Weber BBQ Cooking Instructions

Updated April 17, 2017

There's nothing like the smell of a barbecue to whet the appetite. Palatine, Illinois-based Weber-Stephen Products manufactures many of the grills found in backyards in the U.S. and around the world. Weber recommends two approaches to barbecuing: the indirect method or the direct method. The indirect method uses equal amounts of briquettes on both sides of the barbecue kettle to cook meats like roasts, hams or whole birds as in a convection oven, while in the direct method, the barbecue enthusiast places steaks, burgers, chops or other cuts of meat needing 25 minutes or less of cooking directly over the coals. Gas grillers can also use the indirect or direct method.

Place equal amounts of charcoal on both sides of the kettle -- as close to the edge as possible. You'll be placing the dripping pan in the middle of the lower grate.

Light the briquettes and leave the lid off. Wait until the briquettes have a light coating of grey ash -- at least 25 or 30 minutes. If one side seems to be outpacing the other in turning grey, use barbecue tongs to move some of the briquettes from one side to the other to even out their progress.

Put a dripping pan in the centre of the lower grate.

Install the top grate with the handles positioned over the charcoal.

Place the food directly over the dripping pan. Weber suggests putting a bit of water in the pan to keep drippings from burning.

Cover the kettle and cook for the time required by your recipe. Lift the lid only to baste, check for doneness or to add briquettes -- through the holes by the handles in the top grate -- as necessary, if the total cooking time is more than an hour.

Spread a layer of charcoal one briquette deep on the lower grate, and then heap them together in the centre. Spreading the charcoal out before heaping them together and lighting them ensures that you will have a single layer of prepared coals for cooking.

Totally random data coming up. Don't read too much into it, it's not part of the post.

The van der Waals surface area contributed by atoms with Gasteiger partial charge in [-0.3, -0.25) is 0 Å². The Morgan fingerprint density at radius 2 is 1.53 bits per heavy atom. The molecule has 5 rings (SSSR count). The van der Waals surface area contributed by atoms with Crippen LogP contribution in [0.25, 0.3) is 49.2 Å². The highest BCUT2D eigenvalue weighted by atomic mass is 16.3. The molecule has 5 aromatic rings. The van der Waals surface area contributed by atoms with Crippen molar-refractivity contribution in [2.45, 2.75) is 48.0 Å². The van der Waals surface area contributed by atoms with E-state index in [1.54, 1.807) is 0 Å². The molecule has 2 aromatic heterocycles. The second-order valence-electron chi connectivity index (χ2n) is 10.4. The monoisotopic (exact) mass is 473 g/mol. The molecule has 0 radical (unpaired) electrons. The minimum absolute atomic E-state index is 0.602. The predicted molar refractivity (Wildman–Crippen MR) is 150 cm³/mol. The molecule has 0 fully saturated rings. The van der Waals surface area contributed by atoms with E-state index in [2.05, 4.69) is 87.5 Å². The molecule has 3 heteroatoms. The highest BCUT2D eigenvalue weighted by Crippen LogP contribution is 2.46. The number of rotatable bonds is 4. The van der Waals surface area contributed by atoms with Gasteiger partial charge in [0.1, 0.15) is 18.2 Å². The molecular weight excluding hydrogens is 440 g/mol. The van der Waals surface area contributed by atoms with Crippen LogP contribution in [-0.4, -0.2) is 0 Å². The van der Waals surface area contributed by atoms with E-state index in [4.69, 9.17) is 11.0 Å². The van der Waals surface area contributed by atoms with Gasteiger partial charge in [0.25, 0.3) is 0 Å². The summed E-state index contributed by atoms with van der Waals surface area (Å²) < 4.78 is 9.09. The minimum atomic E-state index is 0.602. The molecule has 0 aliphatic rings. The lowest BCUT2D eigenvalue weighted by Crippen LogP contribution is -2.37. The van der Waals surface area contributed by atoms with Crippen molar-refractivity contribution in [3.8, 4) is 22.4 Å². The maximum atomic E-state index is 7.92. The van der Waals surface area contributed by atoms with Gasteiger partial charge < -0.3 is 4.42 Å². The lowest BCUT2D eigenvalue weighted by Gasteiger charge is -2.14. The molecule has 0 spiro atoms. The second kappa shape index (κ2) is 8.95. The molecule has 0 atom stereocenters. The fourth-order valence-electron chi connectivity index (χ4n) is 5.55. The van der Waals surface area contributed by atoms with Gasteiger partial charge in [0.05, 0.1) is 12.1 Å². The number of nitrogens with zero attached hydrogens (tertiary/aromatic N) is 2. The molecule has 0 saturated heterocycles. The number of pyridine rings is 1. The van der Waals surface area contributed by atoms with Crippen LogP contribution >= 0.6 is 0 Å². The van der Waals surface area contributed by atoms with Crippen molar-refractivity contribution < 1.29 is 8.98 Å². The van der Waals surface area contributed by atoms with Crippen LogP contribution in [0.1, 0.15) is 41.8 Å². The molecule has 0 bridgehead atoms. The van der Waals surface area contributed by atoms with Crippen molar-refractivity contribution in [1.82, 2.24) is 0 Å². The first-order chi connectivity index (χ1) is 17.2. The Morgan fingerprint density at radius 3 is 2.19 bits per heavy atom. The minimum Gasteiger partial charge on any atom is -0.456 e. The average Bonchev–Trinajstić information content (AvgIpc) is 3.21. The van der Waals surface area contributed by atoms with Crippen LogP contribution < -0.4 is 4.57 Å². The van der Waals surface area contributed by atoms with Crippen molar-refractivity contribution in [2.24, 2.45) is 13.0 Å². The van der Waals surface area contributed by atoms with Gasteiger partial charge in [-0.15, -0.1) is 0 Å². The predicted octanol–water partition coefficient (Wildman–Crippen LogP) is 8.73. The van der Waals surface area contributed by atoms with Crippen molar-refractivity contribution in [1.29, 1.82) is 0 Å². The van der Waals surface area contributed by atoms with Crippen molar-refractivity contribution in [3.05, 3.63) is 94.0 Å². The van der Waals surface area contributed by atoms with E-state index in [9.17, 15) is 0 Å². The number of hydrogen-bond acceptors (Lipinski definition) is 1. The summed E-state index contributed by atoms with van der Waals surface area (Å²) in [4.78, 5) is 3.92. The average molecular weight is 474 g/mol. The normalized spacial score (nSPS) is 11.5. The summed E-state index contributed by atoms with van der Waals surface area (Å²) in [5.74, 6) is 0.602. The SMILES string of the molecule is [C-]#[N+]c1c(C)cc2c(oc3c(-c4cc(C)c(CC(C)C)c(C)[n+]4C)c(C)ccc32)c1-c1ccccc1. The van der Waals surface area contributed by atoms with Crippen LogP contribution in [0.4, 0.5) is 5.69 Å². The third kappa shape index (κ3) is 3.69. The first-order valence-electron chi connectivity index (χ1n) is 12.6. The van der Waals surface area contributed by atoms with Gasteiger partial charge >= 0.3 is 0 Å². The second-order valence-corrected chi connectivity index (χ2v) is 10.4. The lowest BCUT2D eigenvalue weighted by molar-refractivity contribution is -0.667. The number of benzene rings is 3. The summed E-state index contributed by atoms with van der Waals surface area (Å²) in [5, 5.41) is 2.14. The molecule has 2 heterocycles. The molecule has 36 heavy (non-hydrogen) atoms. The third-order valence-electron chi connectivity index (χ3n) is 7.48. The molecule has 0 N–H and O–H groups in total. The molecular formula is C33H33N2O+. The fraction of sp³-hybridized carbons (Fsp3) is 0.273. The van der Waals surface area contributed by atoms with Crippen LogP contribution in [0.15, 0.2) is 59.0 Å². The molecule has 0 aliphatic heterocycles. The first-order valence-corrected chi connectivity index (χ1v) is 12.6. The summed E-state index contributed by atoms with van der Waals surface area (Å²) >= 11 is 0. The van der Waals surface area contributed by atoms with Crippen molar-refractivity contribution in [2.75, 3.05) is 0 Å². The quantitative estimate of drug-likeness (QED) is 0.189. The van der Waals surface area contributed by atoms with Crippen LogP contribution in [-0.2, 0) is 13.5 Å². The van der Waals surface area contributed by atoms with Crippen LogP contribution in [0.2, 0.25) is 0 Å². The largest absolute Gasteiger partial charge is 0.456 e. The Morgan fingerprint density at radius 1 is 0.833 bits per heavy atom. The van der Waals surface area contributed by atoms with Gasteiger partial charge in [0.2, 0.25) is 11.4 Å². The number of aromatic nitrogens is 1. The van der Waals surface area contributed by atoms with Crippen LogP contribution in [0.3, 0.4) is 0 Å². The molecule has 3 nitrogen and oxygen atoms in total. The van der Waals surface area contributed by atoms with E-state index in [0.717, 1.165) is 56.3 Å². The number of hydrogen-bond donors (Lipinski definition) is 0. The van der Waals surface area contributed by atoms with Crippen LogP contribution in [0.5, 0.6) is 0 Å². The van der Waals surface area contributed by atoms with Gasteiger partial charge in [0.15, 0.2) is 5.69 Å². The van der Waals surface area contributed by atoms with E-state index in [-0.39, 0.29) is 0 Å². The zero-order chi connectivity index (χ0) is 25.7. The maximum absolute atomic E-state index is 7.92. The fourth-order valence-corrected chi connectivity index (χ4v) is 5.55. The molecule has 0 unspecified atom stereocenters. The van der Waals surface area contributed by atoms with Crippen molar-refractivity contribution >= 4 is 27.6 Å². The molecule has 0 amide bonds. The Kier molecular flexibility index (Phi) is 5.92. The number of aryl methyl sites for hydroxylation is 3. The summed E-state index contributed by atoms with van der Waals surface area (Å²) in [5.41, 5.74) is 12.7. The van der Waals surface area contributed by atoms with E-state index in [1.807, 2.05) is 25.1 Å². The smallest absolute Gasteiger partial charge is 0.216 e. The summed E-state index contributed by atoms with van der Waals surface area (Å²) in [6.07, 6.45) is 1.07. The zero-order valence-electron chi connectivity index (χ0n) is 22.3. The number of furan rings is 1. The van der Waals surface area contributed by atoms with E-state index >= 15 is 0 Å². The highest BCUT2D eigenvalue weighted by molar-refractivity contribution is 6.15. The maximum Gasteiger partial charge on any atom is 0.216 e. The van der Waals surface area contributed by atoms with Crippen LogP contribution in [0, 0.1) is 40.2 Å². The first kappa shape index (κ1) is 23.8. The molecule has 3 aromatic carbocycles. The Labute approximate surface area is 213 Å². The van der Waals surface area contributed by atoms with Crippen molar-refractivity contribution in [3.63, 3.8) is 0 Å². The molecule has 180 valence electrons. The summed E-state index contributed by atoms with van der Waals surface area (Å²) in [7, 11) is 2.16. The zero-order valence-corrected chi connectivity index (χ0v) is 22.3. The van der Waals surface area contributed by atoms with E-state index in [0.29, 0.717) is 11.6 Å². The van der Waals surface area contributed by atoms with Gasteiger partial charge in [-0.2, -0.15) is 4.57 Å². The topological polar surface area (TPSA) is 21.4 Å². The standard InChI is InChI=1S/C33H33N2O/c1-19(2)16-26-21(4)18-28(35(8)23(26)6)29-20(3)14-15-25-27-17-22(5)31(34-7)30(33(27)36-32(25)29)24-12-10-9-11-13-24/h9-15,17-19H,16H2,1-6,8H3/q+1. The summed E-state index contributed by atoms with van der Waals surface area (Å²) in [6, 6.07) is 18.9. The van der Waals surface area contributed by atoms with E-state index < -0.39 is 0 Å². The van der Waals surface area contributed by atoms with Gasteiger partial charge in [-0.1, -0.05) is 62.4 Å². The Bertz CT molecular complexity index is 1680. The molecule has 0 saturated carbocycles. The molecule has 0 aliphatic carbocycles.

Light the briquettes and leave the lid off. Wait until the briquettes have a light coating of grey ash -- at least 25 or 30 minutes. Once they are uniformly grey, spread them out again one layer deep.

Place the top grate on the kettle.

Put the meat on the top grate. You can sear the meat before putting the cover on, if you wish.

Place the cover over the kettle and cook per your recipe's instructions. Lift the cover only to baste or check for doneness.

Put all the burners on high and preheat the grill.

Turn off the burners directly beneath the meat or other food. Adjust the burners on either side of the food according to the temperature called for in your recipe.

Place roasts, chickens, turkeys or large cuts of meat in the centre of the grill. Weber recommends placing the item on a roasting rack set inside a dripping pan, such as a large foil pan. Weber also suggests adding water to the pan for longer cooking times to prevent the drippings from burning.

Close the lid. Cook for the time specified by your recipe or until the meat is done. Open the lid only to baste or check for doneness.

Turn all the burners to high and preheat the grill.

Set the burners to the temperature called for in your recipe.

Put the meat or other food on the grate.

Close the lid. Open it only to baste or to check for doneness.


Weber advises leaving the top and bottom vents of the charcoal-grill kettle open both before and during cooking, but if the fire gets too hot, you can close the bottom vents partially. For a well-ventilated barbecue, be sure to remove the ashes from your previous barbecue from the bottom of the kettle before starting. Draw the cover to the side when lifting it while cooking, to prevent ashes from being drawn up into the food.

Things You'll Need

  • Charcoal briquettes (if charcoal grill)
  • Barbecue tongs
  • Dripping pan
Cite this Article A tool to create a citation to reference this article Cite this Article


About the Author

Joe Steel is a Northwest-based editor, writer and novelist, former news editor of an outdoor weekly. He also was an editor at a Seattle-based political weekly and editor of a monthly business magazine. He has been published in the "Seattle Times," the "Washington Post" and the "Foreign Service Journal," among other publications.